- Men’s ice hockey crushes Colgate, 4-1
- Men’s basketball falls to Brown in non-conference finale
- Fall Sports Awards
- Health center implements new policy for spring 2017
- Quinnipiac men’s ice hockey drops third straight, 4-1 to Princeton
- Serving up tradition
- Anne Dichele appointed as Interim Dean of the School of Education
- Got the finals freak outs?
- Dog Finals benefits students by reducing stress levels
- The Chronicle’s top ten news stories in 2016
Chronicle Exclusive: QU security goes off-roading
Two months after the university established a hotline number for Hamden residents to voice concerns about the behavior of students living off campus, university security officers have responded to the private residences of students as a result of some complaints.
Similar issues began to arise last fall when six Quinnipiac students were expelled following a Halloween party at a privately owned Hamden residence. Approximately 30 Hamden police officers and a K-9 unit responded to a call made by those who lived in the home when they noticed that dozens of students were being dropped off at the party by Quinnipiac shuttles. The Hamden police department claimed that there were 300 students present when they arrived.
Students whose private residences have been visited by security are unhappy by the practice, which occurred after neighbors called the hotline and complained about loud noises, both parties said.
Wendy Wei, a senior who lives on Whitney Avenue, hosted a party of about 25 people earlier this semester. University security personnel and a resident assistant came to her two-family house.
“The [university security] came in and turned down our music and told us to quiet down, then left,” she said. “An off-campus resident assistant was there, too.”
About one hour later, security returned with Hamden police officers, Wei said. The security personnel documented the students’ names, which Wei considers unfair.
“I think [this is an invasion of privacy] because it’s not QU housing, we’re all 21, not underage and we weren’t doing anything illegal,” said Wei, a public relations major. “Also, [Quinnipiac] is the one making us live off campus in the first place.”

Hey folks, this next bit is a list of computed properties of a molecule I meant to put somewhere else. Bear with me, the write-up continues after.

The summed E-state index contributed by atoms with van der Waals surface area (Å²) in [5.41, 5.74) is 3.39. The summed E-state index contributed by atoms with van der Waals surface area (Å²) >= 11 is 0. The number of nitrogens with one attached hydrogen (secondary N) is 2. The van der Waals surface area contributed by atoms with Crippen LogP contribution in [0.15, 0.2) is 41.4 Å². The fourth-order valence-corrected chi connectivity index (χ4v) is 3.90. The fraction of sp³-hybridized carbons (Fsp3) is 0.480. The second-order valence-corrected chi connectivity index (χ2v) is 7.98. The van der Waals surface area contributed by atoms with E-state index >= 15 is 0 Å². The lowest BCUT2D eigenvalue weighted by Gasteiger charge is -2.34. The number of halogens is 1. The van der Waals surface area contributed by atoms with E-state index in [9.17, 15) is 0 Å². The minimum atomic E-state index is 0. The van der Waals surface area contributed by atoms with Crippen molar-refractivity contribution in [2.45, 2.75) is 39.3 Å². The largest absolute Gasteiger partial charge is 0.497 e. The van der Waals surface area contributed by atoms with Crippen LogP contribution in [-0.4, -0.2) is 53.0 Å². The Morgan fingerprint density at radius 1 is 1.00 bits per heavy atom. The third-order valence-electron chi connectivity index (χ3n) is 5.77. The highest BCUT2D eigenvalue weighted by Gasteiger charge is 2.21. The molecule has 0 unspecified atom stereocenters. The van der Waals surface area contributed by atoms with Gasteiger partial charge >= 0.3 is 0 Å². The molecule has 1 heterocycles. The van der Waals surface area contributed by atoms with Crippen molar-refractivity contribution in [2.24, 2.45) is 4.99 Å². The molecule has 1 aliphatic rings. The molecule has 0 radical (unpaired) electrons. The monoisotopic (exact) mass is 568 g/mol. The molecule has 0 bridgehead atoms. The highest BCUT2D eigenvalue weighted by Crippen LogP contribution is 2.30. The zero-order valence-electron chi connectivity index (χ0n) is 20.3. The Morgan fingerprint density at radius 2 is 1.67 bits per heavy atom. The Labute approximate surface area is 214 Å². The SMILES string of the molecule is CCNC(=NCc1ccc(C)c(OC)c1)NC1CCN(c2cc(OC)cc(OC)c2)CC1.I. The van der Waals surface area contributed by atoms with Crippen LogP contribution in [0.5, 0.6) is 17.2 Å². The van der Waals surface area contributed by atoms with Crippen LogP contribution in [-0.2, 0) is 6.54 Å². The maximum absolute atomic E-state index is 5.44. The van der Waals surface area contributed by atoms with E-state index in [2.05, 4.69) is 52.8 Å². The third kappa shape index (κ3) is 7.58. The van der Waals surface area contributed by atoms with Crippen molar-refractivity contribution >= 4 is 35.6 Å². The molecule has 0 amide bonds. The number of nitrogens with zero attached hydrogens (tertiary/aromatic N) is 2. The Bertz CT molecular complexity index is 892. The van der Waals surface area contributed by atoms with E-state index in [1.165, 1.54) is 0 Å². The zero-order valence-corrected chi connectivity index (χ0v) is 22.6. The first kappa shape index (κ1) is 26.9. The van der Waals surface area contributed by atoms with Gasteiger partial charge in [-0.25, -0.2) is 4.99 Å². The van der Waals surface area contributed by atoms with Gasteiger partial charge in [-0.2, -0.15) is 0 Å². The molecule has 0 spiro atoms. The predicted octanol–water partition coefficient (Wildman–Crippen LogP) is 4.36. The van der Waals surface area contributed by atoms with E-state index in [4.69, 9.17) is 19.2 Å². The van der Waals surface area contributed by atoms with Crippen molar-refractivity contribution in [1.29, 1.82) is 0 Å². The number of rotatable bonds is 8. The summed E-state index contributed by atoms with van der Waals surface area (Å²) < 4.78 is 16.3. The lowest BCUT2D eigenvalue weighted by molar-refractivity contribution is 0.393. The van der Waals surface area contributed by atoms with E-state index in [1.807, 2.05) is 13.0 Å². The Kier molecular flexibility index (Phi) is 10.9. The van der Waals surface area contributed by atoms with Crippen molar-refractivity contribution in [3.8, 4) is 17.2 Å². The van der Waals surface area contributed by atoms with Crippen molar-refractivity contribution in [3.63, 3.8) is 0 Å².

Even so, the university has the legal jurisdiction to send security officers to private houses if town residents call the complaint hotline about a particular residence, said John Twining, university chief of security and safety.
“We do have the authority to respond to resident’s complaints, and in doing that, we may visit the off-campus residence of students,” he said. “Generally, we remind them that they are subject to the university judicial code no matter where they live, and we remind them that they should treat their neighbors as their own parents would like to be treated: with respect and courtesy.”
The number of complaints made by town residents since the hotline was established on Aug. 10 is “fewer than 20,” Twining said. Of the approximately 2,000 full-time undergraduate students who live off campus, no students have been arrested as a result of calls to the complaint hotline, he said.
“Quinnipiac security does not break up parties. The Hamden police have the ability to do that at off-campus locations. Our security staff can inform students of their responsibilities, and their liability under the Quinnipiac judicial code regardless of where they live,” he said.
Wei said that her neighbors are primarily Quinnipiac students. She is puzzled as to who called the hotline.
“I later got a call from Brian Amero, [off campus Resident Hall Director] apologizing for the R.A. because he wasn’t supposed to do that,” Wei said.
Dan Quinn, a senior who also lives on Whiney Avenue, said security officers showed up to his house twice in one evening last month.
“We had a bunch of people over and security came twice. The first time, they told us to turn the music down,” Quinn said. “The second time, they asked us if we had any underage kids in the house, and, if we did, to get them out.”
The security officers told Quinn the Hamden police would respond if another complaint was made to the hotline that night.
“[The university security] seemed like they were doing us a favor. They were not hard on us at all” and the Hamden police did not arrive at the home, Quinn said. Nothing has become of the incident, he said.
Each complaint to the hotline is handled on an individual basis, Twining said.
Town residents welcome the creation of the hotline as a valuable asset in which the university is taking the initiative to monitor its students, said Dan Kops, assistant town planner for Hamden.
“There is a problem in that 2,000 students are living off campus,” Kops said. “Students sometimes forget that there are small children and elderly people living in their neighborhoods.”
The vast majority of these students are mindful of their off-campus neighbors, Kops said.
The 24-hour Residents Concerns Hotline is staffed by university security personnel and can be reached at 582-3770. University security and town officials meet with each other every week.
“The citizens will see that their complaints have been heeded by the university and that students are behaving responsibly,” Kops said.